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A reader of OffQc asks for help understanding the difference between the French words for broom and vacuum cleaner as used in Québec, as well as the difference between the French verbs for to sweep and to vacuum.

Nice question! The word for broom in French is un balai. There are two ways vacuum cleaner is said in French: un aspirateur, une balayeuse.

When it refers to a vacuum cleaner, the term balayeuse — it sounds a lot like balai, doesn’t it? — is specific to the French used in Québec. Aspirateur is used everywhere, including Québec.

If you were to go shopping for a vacuum cleaner, you’d see the term aspirateur on the box. Balayeuse, on the other hand, feels more like a colloquial usage.

So those are the words for broom and vacuum cleaner.

  • un balai, broom
  • une balayeuse, vacuum cleaner
  • un aspirateur, vacuum cleaner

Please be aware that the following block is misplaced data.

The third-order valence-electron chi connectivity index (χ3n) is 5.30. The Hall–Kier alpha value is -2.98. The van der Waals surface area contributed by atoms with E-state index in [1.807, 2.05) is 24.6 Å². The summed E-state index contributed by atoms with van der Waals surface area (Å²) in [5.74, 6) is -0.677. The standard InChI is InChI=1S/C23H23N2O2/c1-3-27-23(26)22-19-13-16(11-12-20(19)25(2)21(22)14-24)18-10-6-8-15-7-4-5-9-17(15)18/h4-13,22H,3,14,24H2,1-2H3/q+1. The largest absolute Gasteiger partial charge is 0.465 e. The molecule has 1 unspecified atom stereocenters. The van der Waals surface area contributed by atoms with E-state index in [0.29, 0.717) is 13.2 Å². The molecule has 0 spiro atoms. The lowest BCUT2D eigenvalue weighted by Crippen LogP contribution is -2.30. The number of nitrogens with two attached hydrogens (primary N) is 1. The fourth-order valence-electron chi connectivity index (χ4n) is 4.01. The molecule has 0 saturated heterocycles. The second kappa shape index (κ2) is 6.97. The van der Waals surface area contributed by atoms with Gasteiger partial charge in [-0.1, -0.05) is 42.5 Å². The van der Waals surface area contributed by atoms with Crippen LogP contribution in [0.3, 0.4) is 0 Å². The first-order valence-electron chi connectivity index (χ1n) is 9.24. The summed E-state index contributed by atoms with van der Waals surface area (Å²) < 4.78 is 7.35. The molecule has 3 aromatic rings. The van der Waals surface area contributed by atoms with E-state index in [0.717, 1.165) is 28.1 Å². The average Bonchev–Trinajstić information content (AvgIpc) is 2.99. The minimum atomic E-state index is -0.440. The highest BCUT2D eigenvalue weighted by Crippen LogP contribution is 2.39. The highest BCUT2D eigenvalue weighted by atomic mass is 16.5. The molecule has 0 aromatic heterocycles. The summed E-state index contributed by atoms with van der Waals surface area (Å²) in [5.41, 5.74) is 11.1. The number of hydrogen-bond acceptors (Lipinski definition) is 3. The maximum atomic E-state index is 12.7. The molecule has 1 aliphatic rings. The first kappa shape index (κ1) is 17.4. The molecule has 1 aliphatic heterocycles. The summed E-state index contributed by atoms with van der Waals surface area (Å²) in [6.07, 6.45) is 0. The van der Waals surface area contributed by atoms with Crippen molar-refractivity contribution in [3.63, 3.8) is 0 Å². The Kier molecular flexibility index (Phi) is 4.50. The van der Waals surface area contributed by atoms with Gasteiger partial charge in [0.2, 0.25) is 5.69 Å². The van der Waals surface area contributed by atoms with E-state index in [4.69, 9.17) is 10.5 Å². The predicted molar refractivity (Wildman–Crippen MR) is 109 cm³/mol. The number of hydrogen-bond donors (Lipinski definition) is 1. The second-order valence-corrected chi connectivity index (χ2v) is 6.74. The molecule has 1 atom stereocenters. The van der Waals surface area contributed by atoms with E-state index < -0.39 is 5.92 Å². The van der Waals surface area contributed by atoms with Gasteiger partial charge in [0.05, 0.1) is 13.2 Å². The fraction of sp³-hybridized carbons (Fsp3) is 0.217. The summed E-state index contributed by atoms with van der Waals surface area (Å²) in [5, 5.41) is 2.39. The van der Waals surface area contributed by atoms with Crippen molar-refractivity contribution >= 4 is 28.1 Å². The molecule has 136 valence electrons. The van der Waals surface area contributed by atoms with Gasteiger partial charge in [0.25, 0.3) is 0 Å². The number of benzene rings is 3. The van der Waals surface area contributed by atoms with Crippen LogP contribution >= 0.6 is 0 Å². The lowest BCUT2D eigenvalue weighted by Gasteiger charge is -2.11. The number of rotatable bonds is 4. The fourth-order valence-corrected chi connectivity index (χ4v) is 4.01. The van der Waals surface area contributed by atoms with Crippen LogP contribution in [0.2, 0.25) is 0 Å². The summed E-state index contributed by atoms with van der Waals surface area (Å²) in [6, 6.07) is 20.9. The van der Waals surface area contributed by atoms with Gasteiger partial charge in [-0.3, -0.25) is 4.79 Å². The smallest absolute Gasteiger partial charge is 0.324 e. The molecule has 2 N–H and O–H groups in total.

If you’re going shopping for a vacuum cleaner, you can talk about it with the verb magasiner. For example, magasiner un aspirateur means to shop around for a vacuum cleaner.

What about the verb forms? You can use passer with all three words:

  • passer le balai, to sweep (with a broom)
  • passer la balayeuse, to vacuum
  • passer l’aspirateur, to vacuum

If you want to say where the sweeping or vacuuming is done, you can use dans, for example: j’ai passé la balayeuse dans ma chambre.

But there’s also the verb balayer, which means to sweep:

  • balayer, to sweep (with a broom)

If you want to say to sweep the floor using this verb, you can say balayer le plancher. Balayer la cuisine is to sweep the kitchen.

Pronunciation tip

Balai sounds like balè. Are you pronouncing è correctly?

Say these two words in French: mes and messe.

Mes sounds like mé, but messe sounds like mèss. Do you hear the difference between the two vowel sounds? The è sound of messe is the same sound used in balai. Balai ends in the same sound as that informal English word of indifference: meh.

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